MIT researchers develop material that turns solar power into heat

Researchers say the technology could prove useful in de-icing car windows. Mike Simons / Tulsa World via AP

In a finding that could one day change your wintry de-icing duty, MIT researchers have developed a polymer that’s capable of storing solar power and releasing it later as a blast of heat, MIT News reports.

Today’s solar panels typically work by taking in sunlight and converting it to electricity. But the polymer being developed would store the sun’s rays in a chemical reaction that is then converted into heat.

The discovery, published in the journal Advanced Energy Materials in December, is based on research by MIT professor Jeffrey Grossman, postdoc David Zhitomirsky, and graduate student Eugene Cho.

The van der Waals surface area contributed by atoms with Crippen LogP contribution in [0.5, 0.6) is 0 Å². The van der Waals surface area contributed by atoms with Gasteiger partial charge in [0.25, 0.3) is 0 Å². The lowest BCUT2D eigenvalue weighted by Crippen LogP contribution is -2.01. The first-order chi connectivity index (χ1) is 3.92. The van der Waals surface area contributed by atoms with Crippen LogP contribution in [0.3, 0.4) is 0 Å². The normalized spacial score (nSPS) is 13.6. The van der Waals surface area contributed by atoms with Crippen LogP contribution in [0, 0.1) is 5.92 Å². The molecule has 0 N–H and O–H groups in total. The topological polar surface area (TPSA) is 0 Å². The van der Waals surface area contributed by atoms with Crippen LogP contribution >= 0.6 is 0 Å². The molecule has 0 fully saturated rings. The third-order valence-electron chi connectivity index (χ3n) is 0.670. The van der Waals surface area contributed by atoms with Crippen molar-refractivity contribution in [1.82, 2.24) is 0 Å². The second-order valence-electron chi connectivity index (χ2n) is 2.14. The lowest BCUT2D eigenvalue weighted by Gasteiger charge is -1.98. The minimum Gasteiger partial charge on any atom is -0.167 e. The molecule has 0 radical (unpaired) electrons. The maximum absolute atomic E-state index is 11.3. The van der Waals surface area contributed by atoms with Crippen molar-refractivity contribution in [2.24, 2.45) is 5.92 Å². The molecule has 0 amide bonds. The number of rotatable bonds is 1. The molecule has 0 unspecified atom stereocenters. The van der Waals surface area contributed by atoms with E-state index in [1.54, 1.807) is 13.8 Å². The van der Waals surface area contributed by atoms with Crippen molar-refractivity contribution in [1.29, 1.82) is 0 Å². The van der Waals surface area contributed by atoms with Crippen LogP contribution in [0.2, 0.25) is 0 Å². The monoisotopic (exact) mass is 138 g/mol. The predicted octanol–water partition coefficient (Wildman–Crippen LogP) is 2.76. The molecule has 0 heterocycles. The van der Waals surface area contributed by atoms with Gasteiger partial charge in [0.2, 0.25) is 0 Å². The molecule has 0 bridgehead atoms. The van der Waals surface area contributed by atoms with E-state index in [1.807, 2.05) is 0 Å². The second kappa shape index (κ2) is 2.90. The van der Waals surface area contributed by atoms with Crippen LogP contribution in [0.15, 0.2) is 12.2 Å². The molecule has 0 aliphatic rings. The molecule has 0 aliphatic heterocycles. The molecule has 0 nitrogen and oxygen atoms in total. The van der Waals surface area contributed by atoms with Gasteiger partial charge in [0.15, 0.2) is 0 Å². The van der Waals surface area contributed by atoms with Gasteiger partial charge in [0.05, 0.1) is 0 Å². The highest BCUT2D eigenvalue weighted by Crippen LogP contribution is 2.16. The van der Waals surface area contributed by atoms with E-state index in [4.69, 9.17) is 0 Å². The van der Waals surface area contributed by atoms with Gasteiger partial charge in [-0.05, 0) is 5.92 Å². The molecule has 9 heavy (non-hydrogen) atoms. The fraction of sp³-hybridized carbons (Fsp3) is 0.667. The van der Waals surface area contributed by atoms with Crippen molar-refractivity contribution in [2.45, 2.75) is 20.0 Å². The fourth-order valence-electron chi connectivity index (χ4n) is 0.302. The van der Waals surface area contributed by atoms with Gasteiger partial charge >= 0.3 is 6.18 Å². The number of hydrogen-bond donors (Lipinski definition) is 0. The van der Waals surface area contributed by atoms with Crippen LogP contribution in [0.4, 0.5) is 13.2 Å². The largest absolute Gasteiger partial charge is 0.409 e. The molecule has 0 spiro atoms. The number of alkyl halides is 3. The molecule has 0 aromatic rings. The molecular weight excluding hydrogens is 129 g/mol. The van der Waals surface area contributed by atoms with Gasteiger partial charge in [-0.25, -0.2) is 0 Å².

The researchers developed a chemical polymer that remains stable in two configurations, MIT News explains. When hit with sunlight, the polymer changes into a “charged’’ position. Then the polymer releases heat when stimulated and returns to its original configuration.

Grossman suggests the research could be used to create a transparent chemical layer that would be used to quickly de-ice car windshields. BMW was a sponsor of the research and is interested in using it down the road, Grossman said.

(h/t MIT News)

Gallery: Old MIT photos

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